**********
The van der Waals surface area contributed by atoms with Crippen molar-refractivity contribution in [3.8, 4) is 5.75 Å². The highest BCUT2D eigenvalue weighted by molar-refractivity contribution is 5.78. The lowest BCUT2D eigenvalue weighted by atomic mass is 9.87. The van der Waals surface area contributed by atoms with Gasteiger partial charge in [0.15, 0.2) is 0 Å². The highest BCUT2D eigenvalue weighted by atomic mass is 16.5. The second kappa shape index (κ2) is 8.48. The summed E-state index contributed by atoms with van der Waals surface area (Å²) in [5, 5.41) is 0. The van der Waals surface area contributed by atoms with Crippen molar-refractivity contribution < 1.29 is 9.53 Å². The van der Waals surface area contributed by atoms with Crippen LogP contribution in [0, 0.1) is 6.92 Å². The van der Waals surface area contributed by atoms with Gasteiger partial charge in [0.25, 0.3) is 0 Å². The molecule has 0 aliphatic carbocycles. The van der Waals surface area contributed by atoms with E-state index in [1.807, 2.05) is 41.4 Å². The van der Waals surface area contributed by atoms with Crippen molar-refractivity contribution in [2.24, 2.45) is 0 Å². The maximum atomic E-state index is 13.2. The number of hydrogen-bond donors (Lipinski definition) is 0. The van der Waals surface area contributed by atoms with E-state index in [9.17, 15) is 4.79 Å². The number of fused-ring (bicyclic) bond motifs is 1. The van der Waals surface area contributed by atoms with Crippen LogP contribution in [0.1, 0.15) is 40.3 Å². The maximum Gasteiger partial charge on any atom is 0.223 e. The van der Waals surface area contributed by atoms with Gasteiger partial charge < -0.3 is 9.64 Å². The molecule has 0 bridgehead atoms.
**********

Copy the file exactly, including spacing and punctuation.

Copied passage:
The van der Waals surface area contributed by atoms with Crippen molar-refractivity contribution in [3.8, 4) is 5.75 Å². The highest BCUT2D eigenvalue weighted by molar-refractivity contribution is 5.78. The lowest BCUT2D eigenvalue weighted by atomic mass is 9.87. The van der Waals surface area contributed by atoms with Gasteiger partial charge in [0.15, 0.2) is 0 Å². The highest BCUT2D eigenvalue weighted by atomic mass is 16.5. The second kappa shape index (κ2) is 8.48. The summed E-state index contributed by atoms with van der Waals surface area (Å²) in [5, 5.41) is 0. The van der Waals surface area contributed by atoms with Crippen molar-refractivity contribution < 1.29 is 9.53 Å². The van der Waals surface area contributed by atoms with Crippen LogP contribution in [0, 0.1) is 6.92 Å². The van der Waals surface area contributed by atoms with Gasteiger partial charge in [0.25, 0.3) is 0 Å². The molecule has 0 aliphatic carbocycles. The van der Waals surface area contributed by atoms with E-state index in [1.807, 2.05) is 41.4 Å². The van der Waals surface area contributed by atoms with Crippen molar-refractivity contribution in [2.24, 2.45) is 0 Å². The maximum atomic E-state index is 13.2. The number of hydrogen-bond donors (Lipinski definition) is 0. The van der Waals surface area contributed by atoms with E-state index in [9.17, 15) is 4.79 Å². The number of fused-ring (bicyclic) bond motifs is 1. The van der Waals surface area contributed by atoms with Crippen LogP contribution in [0.1, 0.15) is 40.3 Å². The maximum Gasteiger partial charge on any atom is 0.223 e. The van der Waals surface area contributed by atoms with Gasteiger partial charge < -0.3 is 9.64 Å². The molecule has 0 bridgehead atoms.